Competitive Sorption of CO2 with Gas Mixtures in Nanoporous Shale for Enhanced Gas Recovery from Density Functional Theory
journal contributionposted on 27.04.2019, 00:00 by Jinlu Liu, Shun Xi, Walter G. Chapman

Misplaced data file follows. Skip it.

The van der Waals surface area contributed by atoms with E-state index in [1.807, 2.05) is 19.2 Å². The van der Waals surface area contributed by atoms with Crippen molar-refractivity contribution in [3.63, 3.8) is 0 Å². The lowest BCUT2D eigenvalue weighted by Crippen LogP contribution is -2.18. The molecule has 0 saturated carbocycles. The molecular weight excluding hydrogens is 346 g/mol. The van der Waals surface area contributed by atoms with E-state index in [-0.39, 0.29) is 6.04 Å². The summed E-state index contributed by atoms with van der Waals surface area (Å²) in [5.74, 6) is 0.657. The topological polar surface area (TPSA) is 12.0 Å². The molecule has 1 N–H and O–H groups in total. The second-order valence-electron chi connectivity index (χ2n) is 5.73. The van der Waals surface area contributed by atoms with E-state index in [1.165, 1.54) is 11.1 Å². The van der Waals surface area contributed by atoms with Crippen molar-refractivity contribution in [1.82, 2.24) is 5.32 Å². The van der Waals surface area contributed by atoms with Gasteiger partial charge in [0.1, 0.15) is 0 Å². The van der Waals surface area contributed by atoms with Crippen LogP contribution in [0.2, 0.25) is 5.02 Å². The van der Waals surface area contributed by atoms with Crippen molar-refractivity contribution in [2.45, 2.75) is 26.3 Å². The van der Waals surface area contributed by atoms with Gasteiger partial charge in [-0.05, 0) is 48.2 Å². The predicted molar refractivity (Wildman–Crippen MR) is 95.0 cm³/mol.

CO2 competitive sorption with shale gas under various conditions from simple to complex pore characteristics is studied using a molecular density functional theory (DFT) that reduces to perturbed chain-statistical associating fluid theory in the bulk fluid region. The DFT model is first verified by grand canonical Monte Carlo simulation in graphite slit pores for pure and binary component systems at different temperatures, pressures, pore sizes, and bulk gas compositions for methane/ethane with CO2. Then, the model is utilized in multicomponent systems that include CH4, C2H6, and C3+ components of different compositions. It is shown that the selectivity of CO2 decreases with increases in temperature, pressure, nanopore size, and average molecular weight of shale gas. Extending the model to more realistic situations, we consider the impact of water present in the pore and consider the effect of permeation of fluid molecules into the kerogen that forms the pore walls. The water–graphite interaction is calibrated with contact angle from molecular simulation data from the literature. The kerogen pore model prediction of gas absolute sorption is compared with experimental and molecular simulation values in the literature. It is shown that the presence of water reduces the CO2 adsorption but improves the CO2 selectivity. The dissolution of gases into the kerogen matrix also leads to the increase in CO2 selectivity. The effect of kerogen type and maturity on the gas sorption amount and CO2 selectivity is also studied. The associated mechanisms are discussed to provide fundamental understanding for gas recovery by CO2.